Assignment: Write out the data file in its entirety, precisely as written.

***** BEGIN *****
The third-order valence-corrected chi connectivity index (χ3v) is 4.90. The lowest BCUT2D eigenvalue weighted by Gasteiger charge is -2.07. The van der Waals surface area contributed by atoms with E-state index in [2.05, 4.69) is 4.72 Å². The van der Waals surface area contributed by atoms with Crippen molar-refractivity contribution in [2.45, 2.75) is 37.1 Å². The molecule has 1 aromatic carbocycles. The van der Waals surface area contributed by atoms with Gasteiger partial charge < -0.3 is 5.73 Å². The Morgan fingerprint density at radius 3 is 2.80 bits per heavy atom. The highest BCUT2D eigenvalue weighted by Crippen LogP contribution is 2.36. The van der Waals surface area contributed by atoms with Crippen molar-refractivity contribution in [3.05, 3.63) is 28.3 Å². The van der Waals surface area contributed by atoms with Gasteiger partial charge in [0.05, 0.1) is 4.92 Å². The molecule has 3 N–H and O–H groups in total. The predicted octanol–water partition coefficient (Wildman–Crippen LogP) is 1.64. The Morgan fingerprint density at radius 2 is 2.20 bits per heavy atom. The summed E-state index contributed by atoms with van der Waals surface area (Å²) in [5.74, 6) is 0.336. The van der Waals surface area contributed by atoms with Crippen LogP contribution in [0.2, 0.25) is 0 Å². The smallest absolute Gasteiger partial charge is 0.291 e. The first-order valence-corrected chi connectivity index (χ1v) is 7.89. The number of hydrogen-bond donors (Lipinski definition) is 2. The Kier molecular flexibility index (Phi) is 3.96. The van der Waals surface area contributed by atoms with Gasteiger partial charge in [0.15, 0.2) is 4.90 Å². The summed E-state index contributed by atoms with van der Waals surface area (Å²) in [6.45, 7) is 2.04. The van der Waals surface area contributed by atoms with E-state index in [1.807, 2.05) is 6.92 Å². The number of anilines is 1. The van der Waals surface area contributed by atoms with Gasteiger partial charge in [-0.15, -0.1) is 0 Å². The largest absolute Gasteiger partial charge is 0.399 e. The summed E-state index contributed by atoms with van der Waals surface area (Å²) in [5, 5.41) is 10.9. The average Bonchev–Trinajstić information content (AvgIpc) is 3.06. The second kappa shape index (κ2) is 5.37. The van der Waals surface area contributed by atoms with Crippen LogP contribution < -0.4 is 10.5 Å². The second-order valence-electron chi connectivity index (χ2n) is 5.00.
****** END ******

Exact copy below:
The third-order valence-corrected chi connectivity index (χ3v) is 4.90. The lowest BCUT2D eigenvalue weighted by Gasteiger charge is -2.07. The van der Waals surface area contributed by atoms with E-state index in [2.05, 4.69) is 4.72 Å². The van der Waals surface area contributed by atoms with Crippen molar-refractivity contribution in [2.45, 2.75) is 37.1 Å². The molecule has 1 aromatic carbocycles. The van der Waals surface area contributed by atoms with Gasteiger partial charge < -0.3 is 5.73 Å². The Morgan fingerprint density at radius 3 is 2.80 bits per heavy atom. The highest BCUT2D eigenvalue weighted by Crippen LogP contribution is 2.36. The van der Waals surface area contributed by atoms with Crippen molar-refractivity contribution in [3.05, 3.63) is 28.3 Å². The van der Waals surface area contributed by atoms with Gasteiger partial charge in [0.05, 0.1) is 4.92 Å². The molecule has 3 N–H and O–H groups in total. The predicted octanol–water partition coefficient (Wildman–Crippen LogP) is 1.64. The Morgan fingerprint density at radius 2 is 2.20 bits per heavy atom. The summed E-state index contributed by atoms with van der Waals surface area (Å²) in [5.74, 6) is 0.336. The van der Waals surface area contributed by atoms with Crippen LogP contribution in [0.2, 0.25) is 0 Å². The smallest absolute Gasteiger partial charge is 0.291 e. The first-order valence-corrected chi connectivity index (χ1v) is 7.89. The number of hydrogen-bond donors (Lipinski definition) is 2. The Kier molecular flexibility index (Phi) is 3.96. The van der Waals surface area contributed by atoms with Gasteiger partial charge in [0.15, 0.2) is 4.90 Å². The summed E-state index contributed by atoms with van der Waals surface area (Å²) in [6.45, 7) is 2.04. The van der Waals surface area contributed by atoms with E-state index in [1.807, 2.05) is 6.92 Å². The number of anilines is 1. The van der Waals surface area contributed by atoms with Gasteiger partial charge in [-0.15, -0.1) is 0 Å². The largest absolute Gasteiger partial charge is 0.399 e. The summed E-state index contributed by atoms with van der Waals surface area (Å²) in [5, 5.41) is 10.9. The average Bonchev–Trinajstić information content (AvgIpc) is 3.06. The second kappa shape index (κ2) is 5.37. The van der Waals surface area contributed by atoms with Crippen LogP contribution < -0.4 is 10.5 Å². The second-order valence-electron chi connectivity index (χ2n) is 5.00.